In fact, the overall pricing of Delta-issued award tickets is simply astronomical. Across the three routes to Europe I evaluated — looking at both directions — the average price of a business-class award ticket booked through SkyMiles on any given day was a whopping 247,406 miles, or nearly $3,000 worth of miles based on TPG’s valuations.
Findings by route
Now let’s take a look at how the individual routes break down. As you can see, there’s a decent amount of variability between different routes, and there are also some notable differences when you compare European and Asian destinations.
|Route||Days with nonstop award space||Days with connecting award space||Average Delta price on days Virgin Atlantic had space||Average Delta price on days Virgin Atlantic didn’t have space||Average savings booking through Virgin Atlantic
|DTW-PEK||19 (20.9%)||N/A||123,158 miles||222,042 miles||63,158 miles|
|PEK-DTW||25 (27.5%)||N/A||120,000 miles||209,091 miles||60,000 miles|
|SEA-PVG||26 (28.6%)||9 (9.9%)||147,857 miles||283,091 miles||82,071 miles|
|PVG-SEA||27 (29.7%)||5 (5.5%)||138,750 miles||276,356 miles||75,234 miles|
|JFK-AMS||4 (4.4%)||1 (1.1%)||80,000 miles||266,176 miles||25,500 miles|
|AMS-JFK||12 (13.2%)||9 (9.9%)||114,286 miles||265,143 miles||54,643 miles|
|DTW-CDG||N/A||3 (3.3%)||240,000 miles||304,615 miles||167,500 miles|
|CDG-DTW||7 (7.7%)||3 (3.3%)||152,000 miles||248,000 miles||95,250 miles|
|ATL-FRA||6 (6.6%)||10 (11%)||140,000 miles||265,600 miles||75,937 miles|
|FRA-ATL||18 (19.8%)||14 (15.4%)||132,500 miles||263,051 miles||72,656 miles|
The column on the right is by far the most important one, as it tells us how many miles you save (on average) by booking business class flights through Virgin Atlantic instead of through Delta. In most cases, the miles you save would be enough for an entire round-trip ticket to Europe — assuming you’re flexible with your dates. If you’re able to wait for one of Delta’s increasingly-frequent award sales, those savings might even score you a round-trip economy ticket to Australia or Asia.
In terms of trends, the sample data indicates that you’ll find much better business class award space flying to and from Asia than you will to or from Europe, and most of it is nonstop. A 20-30% chance of finding Delta One Suites availability on a new aircraft like the A350 or A330neo isn’t bad, especially if you’re planning in advance and are flexible with your travel dates.
Award space to Europe is much tougher to come by, especially for nonstop flights — 40 of the 87 days with availability required a connection (compared to just 14 out of 111 to Asia). Still, I think the most interesting findings come from the bottom-right side of the chart, specifically looking at the average savings available by booking through Virgin Atlantic. Even though Virgin Atlantic charges fewer miles for awards to Europe than it does for awards to Asia, the savings are much bigger. This is because Delta’s dynamic pricing hits flights to Europe especially hard, routinely charging up to 360,000 miles for one-way awards. Detroit to Beijing is nearly twice as long as Detroit to Paris, yet the shorter flight is a much more expensive award — and that’s where you’ll find the biggest savings.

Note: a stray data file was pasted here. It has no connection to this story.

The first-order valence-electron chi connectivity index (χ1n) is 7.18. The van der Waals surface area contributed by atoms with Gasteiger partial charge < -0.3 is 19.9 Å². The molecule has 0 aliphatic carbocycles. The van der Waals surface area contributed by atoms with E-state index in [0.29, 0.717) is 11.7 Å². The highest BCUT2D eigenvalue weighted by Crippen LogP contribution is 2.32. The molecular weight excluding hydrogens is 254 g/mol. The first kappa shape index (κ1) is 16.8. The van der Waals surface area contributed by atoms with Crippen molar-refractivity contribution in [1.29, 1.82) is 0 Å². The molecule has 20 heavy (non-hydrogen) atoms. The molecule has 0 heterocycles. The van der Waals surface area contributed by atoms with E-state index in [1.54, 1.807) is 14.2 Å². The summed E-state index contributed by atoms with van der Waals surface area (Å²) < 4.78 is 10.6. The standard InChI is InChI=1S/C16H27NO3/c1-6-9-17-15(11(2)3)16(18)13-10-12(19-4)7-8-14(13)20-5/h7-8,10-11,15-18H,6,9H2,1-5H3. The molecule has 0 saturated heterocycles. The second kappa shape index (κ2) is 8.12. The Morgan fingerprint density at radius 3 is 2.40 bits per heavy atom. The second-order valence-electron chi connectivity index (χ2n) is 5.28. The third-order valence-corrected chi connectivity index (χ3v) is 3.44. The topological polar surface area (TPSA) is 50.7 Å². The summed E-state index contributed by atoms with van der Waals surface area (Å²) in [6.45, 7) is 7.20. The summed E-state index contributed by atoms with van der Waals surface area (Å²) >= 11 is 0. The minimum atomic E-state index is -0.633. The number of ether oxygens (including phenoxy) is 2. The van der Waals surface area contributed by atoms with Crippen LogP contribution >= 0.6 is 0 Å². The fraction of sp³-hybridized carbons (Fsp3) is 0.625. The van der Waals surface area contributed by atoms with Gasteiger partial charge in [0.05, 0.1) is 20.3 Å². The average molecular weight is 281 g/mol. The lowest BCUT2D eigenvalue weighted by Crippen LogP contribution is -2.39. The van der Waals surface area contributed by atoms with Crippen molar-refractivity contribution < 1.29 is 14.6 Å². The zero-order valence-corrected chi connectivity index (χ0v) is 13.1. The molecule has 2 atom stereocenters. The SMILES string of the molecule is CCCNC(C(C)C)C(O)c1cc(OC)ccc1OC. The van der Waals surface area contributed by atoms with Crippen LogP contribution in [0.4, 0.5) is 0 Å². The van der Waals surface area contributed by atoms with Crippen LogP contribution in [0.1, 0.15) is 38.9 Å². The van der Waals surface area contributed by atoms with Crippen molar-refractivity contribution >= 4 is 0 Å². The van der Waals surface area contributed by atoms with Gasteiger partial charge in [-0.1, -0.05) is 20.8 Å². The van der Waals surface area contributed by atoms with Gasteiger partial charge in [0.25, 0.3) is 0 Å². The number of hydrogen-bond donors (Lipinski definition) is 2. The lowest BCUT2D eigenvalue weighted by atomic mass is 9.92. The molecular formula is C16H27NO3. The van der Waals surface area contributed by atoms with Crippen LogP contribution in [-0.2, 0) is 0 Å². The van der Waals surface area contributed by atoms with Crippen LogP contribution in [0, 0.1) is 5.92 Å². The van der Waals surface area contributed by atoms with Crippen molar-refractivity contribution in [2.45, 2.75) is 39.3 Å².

What about economy?
The data above applies only to Delta One — the carrier’s international, business-class product — but would economy awards on these same routes see similar discounts?
|Route||Days with nonstop economy award space||Days with connecting economy award space||Average savings booking through Virgin Atlantic
|DTW-PEK||26 (28.6%)||5 (5.5%)||– 7,274 miles|
|PEK-DTW||80 (88%)||1 (1.1%)||6,820 miles|
|SEA-PVG||60 (66%)||N/A||-12,800 miles|
|PVG-SEA||62 (68.1%)||4 (4.4%)||-2,787 miles|
|JFK-AMS||6 (6.6%)||20 (22%)||30,846 miles|
|AMS-JFK||16 (17.6%)||28 (30.8%)||24,159 miles|
|DTW-CDG||36 (39.6%)||8 (8.8%)||9,545 miles|
|CDG-DTW||49 (53.8%)||10 (11%)||2,545 miles|
|ATL-FRA||12 (13.2%)||13 (14.3%)||11,660 miles|
|FRA-ATL||30 (33%)||13 (14.3%)||11,057 miles|
While economy award space is better across the board, the savings are much smaller — and in some cases, it disappears entirely. The three routes with negative savings (DTW-PEK, SEA-PVG and PVG-SEA) actually indicate that on average, it’s cheaper to book these awards through Delta instead of Virgin Atlantic. If we zoom in specifically on Seattle to Shanghai, you an see that for the entire month of April 2020, Delta doesn’t charge more than 25,000 miles for a one-way, economy award, worth $300 based on TPG’s valuations.
If you believe the airline’s narrative that dynamic award pricing is actually good for travelers because it passes on savings when ticket prices are low, this would be a great example to argue your case. Cash tickets on this route are available for as little as $276, Delta’s award pricing reflects that reality.